ImageIMG_20181116_161142031_HDR by pepperhead212, on Flickr

Here is the 12 gal tub, which I set up yesterday, and put in some seeds for a baby bok choy variety, two lettuce types, and some Mizuna, in the larger, central pot.
ImageIMG_20181116_161151813_HDR by pepperhead212, on Flickr

Here's a photo showing some of last year's greens; you cut them back, and they just keep growing!
ImageDSCF0642 by pepperhead212, on Flickr
Dave

dobro13
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Re: Thinking to try Hydroponics

Thanks for those replies. I’m taking as many notes as I can. Is that a styrofoam top? Also, what kind of system is that in the photos and what do you light that with? That looks really healthy.

imafan26
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Re: Thinking to try Hydroponics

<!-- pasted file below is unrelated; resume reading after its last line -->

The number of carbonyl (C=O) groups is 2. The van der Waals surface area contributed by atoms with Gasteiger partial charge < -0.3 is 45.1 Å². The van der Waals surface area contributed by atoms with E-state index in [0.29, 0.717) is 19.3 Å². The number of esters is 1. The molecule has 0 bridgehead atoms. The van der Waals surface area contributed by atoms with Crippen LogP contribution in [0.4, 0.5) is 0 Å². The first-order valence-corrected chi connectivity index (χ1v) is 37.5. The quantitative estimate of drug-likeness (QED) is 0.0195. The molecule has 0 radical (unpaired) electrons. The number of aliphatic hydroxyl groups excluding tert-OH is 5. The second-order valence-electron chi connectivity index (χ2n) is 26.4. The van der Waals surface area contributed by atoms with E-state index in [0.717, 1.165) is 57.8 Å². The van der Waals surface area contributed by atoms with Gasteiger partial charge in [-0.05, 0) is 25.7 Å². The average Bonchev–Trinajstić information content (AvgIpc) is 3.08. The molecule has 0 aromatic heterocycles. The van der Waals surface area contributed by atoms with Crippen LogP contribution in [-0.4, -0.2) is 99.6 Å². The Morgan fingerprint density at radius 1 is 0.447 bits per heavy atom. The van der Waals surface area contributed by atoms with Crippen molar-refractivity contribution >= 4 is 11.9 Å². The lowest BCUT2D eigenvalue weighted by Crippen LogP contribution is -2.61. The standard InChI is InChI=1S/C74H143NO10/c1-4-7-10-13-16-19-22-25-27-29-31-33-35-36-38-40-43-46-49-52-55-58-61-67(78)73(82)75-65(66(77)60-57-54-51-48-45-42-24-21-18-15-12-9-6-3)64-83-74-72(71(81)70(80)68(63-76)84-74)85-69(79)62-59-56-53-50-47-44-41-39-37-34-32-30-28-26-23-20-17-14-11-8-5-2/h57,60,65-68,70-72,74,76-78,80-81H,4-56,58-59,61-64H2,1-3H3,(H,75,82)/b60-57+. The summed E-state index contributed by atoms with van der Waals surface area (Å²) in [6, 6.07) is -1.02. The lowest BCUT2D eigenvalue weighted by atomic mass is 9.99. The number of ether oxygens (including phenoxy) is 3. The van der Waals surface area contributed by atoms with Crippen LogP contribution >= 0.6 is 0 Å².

People here have also converted their large ponds and use it for aquaculture.
It looks like a Kratky set up. If you have large plants you will not be able to use all of the net cup space, unless you have spaced them correctly, since the plants would be too crowded. Plant spacing for the hydro systems would be the same as in the ground unless you are harvesting them earlier.

Vegetative crops are the best for indoor hydroponics. They do have the simplest mixes and do well under artificial light. Raft systems allow you to grow different crops (as long as they have the same requirements). If your tray is static like in a Kratky system, then it is more important not to mix plants that have different growth rates. The faster, hungrier crops will lower the water faster and starve the slower crop. This happens when you put swiss chard or cabbages with lettuce. The larger crop root system is more expansive and the lettuce is smaller since its' shorter root system has to reach farther to get into the nutrient solution as it is taken up or evaporates.